Archive pour la catégorie ‘In the news’

Suspense continues in Berlin

12 May 2015

Believe it or not, but after 11 hours of deliberation behind closed doors (phones and electronic devices were not permited on the premises), the 123 musicians of the Berlin Philharmonic didn’t come to an agreement yesterday and Simon Rattle’s successor was not announced. Discussions will resume later on this year. “I must unfortunately tell you that we did not come to a decision,” stated Peter Riegelbauer, one of the two delegates the orchestra assigned to share the news with the media, yesterday at 10 p.m., in front of the South-West Church in Berlin, where the musicians had been spending the last few hours.

Journalists had been going wild in the last couple of days, everyone sharing their “short lists.” On them, one could find Daniel Barenboïm (who denied being on the list) as well as Gustavo Dudamel, Christian Thielemann, Mariss Jansons, Andris Nelsons (a favourite), Riccardo Chailly, Riccardo Muti and… Québécois Yannick Nézet-Séguin.

In other orchestras, musicians are of course consulted. Here, they are the sole decision-makers. “We agree on the direction we want to take, but don’t agree on the means to get there,” stated the delegates last night. Musicians are bound to secrecy. At most, they admitted that discussions didn’t come to a halt because the prospective director declined the offer. (Who in their right mind would turn down an offer from the Berlin Philharmonic?)

Time is not really of the essence here, since Simon Rattle will be leaving only in 2018. Time enough to write another chapter of this story…


Walter Boudreau recipient of GG Lifetime Artistic Achievement

10 April 2015

SMCQ artistic director, composer  and conductor Walter Boudreau is one of the six recipients of the Governor General’s Performing Arts Awards. This distinction recognizes artists for their outstanding body of work and enduring contribution to the performing arts in Canada. These national awards are presented in the categories of theatre, dance, classical music, broadcasting, popular music and film. “I am deeply moved, pleasantly surprised even, by this show of consideration and appreciation for the efforts I’ve deployed in the last 40 years, with the hopes that today’s music and composers be better-known, recognized and valued!”, stated Boudreau yesterday.

Walter Boudreau is undeniably an emblematic personnality of Québécois musical life. It is impossible to remain indifferent to the character and to his particular vision of contemporary repertoire. “It is more than time that this music – our music – takes its rightful place, just like contemporary works and artefacts by our choreographers, movie makers, directors, writers and poets of our time do!”, he concluded.

The composer and conductor was born in Montreal in 1947. He studied with Gilles Tremblay, Serge Garant, Mauricio Kagel, Karlheinz Stockhausen, György Ligeti, Olivier Messiaen, Iannis Xenakis and Pierre Boulez. To this day, he wrote more than 60 works for orchestra, various ensembles and soloists, as well as two ballets and about 15 scores for film and theatre. He has been leading the Société de musique contemporaine du Québec (SMCQ) for 27 years.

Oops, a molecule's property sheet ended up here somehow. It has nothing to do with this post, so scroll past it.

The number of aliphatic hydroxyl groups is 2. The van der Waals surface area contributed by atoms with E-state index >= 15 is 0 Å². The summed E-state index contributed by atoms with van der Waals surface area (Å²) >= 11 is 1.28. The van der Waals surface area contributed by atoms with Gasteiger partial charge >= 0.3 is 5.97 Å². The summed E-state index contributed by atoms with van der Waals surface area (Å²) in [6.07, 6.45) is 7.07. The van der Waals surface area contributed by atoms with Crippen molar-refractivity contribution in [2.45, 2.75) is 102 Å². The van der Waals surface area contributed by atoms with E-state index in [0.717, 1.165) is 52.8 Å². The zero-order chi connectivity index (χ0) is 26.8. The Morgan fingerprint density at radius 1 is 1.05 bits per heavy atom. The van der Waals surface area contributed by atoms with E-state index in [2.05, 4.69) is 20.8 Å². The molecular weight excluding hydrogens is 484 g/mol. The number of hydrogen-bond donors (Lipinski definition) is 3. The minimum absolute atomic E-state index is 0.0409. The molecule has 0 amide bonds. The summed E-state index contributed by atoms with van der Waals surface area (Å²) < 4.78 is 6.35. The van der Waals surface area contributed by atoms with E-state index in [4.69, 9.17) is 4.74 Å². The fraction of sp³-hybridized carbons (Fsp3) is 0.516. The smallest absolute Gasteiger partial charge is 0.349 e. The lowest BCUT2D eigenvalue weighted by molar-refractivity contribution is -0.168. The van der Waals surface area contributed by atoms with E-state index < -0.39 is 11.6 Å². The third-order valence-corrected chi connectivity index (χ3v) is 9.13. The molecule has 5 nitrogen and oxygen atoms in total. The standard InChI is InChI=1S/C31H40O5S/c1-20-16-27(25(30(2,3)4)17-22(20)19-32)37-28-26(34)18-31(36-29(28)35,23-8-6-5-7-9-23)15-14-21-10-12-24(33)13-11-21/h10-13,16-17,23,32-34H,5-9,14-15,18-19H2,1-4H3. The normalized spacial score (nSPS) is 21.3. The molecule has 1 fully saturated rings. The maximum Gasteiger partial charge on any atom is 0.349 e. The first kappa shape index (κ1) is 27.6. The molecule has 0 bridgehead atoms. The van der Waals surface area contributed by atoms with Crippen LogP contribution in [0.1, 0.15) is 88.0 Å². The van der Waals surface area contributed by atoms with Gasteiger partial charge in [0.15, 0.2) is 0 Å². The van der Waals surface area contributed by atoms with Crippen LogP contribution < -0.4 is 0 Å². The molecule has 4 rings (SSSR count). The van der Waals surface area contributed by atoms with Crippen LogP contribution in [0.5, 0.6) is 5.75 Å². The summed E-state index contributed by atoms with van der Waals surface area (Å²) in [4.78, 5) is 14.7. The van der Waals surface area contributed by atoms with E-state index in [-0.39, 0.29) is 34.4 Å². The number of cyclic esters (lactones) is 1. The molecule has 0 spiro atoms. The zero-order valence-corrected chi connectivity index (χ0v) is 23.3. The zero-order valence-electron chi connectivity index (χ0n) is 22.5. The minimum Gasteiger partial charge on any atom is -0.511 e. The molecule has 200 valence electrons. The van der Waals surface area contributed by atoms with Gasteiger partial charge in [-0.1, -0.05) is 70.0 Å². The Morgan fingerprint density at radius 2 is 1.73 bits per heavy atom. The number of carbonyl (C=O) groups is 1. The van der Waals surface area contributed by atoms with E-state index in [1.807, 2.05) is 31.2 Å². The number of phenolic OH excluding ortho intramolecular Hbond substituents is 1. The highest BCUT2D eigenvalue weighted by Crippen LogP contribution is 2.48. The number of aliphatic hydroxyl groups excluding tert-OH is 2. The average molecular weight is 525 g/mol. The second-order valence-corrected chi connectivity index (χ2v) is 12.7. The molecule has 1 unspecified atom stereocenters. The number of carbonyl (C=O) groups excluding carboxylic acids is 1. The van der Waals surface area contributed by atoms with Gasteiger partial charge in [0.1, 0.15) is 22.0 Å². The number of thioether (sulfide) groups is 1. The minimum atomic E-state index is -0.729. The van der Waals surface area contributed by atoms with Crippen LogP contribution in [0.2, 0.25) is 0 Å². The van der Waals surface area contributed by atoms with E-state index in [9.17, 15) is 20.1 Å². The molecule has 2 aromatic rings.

This award is not his first, of course. He has received several Opus prizes from Conseil québécois de la musique, including for “Event of the Year” in 1999, 2000, 2003 and 2008. He also won the “Composer of the Yeaer” Award in 1998, the Molson Prize in 2003 and the Prix Denise Pelletier for performing arts in 2004. He is Chevalier de l’Ordre national du Québec and Member of the Order of Canada since 2013.

Boulez at 90

27 March 2015

He was born on March 26, 1925 and undeniably changed  the word of composition and conducting. Through the years, he was rewarded with 27 Grammys, far more than any big rock or pop star. His 90th birthday was celebrated with splendour at the Philharmonie de Paris yesterday and an exhibit devoted to his works – mostly through his milestones  Second SonataLe Marteau sans maîtrePli selon pliRituelRépons and Sur Incises – can be experienced until June 28.

A student of Messiaen, he devoted the first segment of his life exclusively to composition but soon realise that having his works conducted by someone else was often very complicated and this is why he turned to conducting. After all, who better than the composer who understands from the inside out his music to conduct it? He could program some of his works next to cornerstones of the repertoire (he has been celebrated for his Mahler symphonies for example) and he got to lead major orchestras in London, New York, Chicago and Cleveland (for more than 40 years now, he has a very close connection to the orchestra), conducting a width swath of classical music from Handel to the contemporary British composer George Benjamin.

You may want to read and listen to this NPR profile to know a bit more…

In The Telegraph, Ivan Hewett also pays tribute to classical music’s most contentious revolutionary. Read The modernist maverick here…